Mention the Holocaust and specific, often graphic and moving images spring to mind. But the Holocaust is more than that. It is about intolerance and the ripple effect of intolerance that can be put into the modern day as well.
Songs of the Wasteland is a 13 piece musical drama composed by Holocaust survivor Renia Perel. Perel tells her experience during the Holocaust through music by remembering those who perished and celebrating the brave heroes of the Holocaust. The concert pays homage to the European Jewish culture.
“It has very strong influence from the Jewish service and various elements from the synagogue that have been incorporated into the piece,” said Joseph Elworthy, executive director of the Vancouver Academy of Music and cellist in the concert.
Mark Fenster, a baritone in the performance, described the concert: “Musically, it's really lovely ... very touching [and] very moving. It begins with humility and a trust of faith and then it moves through the horrid experience for so many. And then it ends with some joyful gratitude.”
As the child of two Holocaust survivors, Fenster have personal connections to Perel’s work.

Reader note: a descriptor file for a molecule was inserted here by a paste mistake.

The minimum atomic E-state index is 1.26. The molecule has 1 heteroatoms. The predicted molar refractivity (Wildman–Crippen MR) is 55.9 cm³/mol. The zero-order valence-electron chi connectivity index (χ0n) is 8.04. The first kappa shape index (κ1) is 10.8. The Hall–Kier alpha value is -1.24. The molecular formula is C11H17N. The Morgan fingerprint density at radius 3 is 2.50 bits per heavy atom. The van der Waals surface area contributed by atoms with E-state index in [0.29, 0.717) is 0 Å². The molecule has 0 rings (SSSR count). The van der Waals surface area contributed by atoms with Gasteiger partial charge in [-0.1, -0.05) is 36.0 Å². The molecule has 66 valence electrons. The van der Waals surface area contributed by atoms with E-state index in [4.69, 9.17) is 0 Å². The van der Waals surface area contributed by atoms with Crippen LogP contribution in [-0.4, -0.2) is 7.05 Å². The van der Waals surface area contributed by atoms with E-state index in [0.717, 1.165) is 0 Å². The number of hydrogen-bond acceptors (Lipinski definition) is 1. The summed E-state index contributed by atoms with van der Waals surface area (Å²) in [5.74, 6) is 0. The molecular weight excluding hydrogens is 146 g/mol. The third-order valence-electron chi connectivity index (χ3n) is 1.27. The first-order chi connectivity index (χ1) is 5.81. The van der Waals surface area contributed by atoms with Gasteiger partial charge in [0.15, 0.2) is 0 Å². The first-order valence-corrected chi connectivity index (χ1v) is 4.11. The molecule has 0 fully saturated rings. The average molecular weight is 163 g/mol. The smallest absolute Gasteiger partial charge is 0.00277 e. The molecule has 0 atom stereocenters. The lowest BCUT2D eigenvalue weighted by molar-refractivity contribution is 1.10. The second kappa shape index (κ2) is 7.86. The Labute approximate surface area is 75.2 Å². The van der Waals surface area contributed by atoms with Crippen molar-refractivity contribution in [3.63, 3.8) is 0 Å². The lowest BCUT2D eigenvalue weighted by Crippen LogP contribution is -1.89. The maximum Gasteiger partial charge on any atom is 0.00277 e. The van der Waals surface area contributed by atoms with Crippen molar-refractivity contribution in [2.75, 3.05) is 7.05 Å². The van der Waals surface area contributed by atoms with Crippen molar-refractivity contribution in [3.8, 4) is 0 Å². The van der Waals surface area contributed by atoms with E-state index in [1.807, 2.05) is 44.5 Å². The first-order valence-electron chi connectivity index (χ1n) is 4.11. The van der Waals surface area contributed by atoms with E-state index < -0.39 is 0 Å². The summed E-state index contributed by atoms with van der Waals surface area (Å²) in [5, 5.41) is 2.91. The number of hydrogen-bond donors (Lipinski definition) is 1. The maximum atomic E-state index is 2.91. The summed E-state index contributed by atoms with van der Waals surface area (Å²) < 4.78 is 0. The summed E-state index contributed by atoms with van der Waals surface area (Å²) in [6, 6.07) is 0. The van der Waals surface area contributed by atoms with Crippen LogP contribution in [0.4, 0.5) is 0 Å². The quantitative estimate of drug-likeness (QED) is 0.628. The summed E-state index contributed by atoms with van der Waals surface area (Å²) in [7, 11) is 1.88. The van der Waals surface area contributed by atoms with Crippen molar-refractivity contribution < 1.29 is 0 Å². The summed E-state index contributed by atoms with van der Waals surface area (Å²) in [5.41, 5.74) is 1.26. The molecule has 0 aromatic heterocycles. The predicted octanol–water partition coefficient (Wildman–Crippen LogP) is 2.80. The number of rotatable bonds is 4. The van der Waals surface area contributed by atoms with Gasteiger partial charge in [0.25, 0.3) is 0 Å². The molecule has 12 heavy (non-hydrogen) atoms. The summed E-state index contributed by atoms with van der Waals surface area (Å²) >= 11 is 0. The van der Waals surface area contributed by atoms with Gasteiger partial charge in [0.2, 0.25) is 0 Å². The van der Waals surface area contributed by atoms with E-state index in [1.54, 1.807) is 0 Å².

“I have a lot of compassion and empathy for Renea's experience and I almost feel like she's part of my family and I'm part of her family,” he said.
Songs of the Wasteland takes everyone, including the performers, on an emotional rollercoaster from the tragedy and horror to finally peace and joy.
“The piece is an intensely, prolonged sustained emotional journey. It’s been very exhausting to prepare and rehearse the piece,” said Elworthy.
“I'm spending quite a bit of time just working through the piece without crying. That's really it. Hopefully, I will be able to sing it through,” added Fenster. While the piece is not technically difficult, it takes a heavy emotional toll on the performers who are living through Perel’s experience through the music.
However, there is a glimmer of hope at the end of Perel’s last piece, “Jerusalem.”
“The final piece, ‘Jerusalem’ is all about finding that place of hope, peace, joy and love that we all are capable of,” said Fenster.
In addition to the traditional Klezmel influence in her music, Perel’s “Prince of Light” and “Glory to the King of Bulgaria” are tributes to the Japanese consul-general Chiune Sugihara and the King of Bulgaria for saving thousands of Jewish lives.
“There’s an interesting unexpected twist when you hear the Japanese koto, which is a musical tribute to the Japanese consul-general,” said Elworthy.
Perel’s Songs of the Wasteland is a beautiful interpretation of the feelings caused by intolerance and hatred as well as the lingering effect of the intolerance on everyone.
“This is such a beautiful way of remembering,” said Elworthy.
Songs of the Wasteland is Tuesday, January 26 at 7:30 p.m. at the Vancouver Academy of Music. Tickets are available online.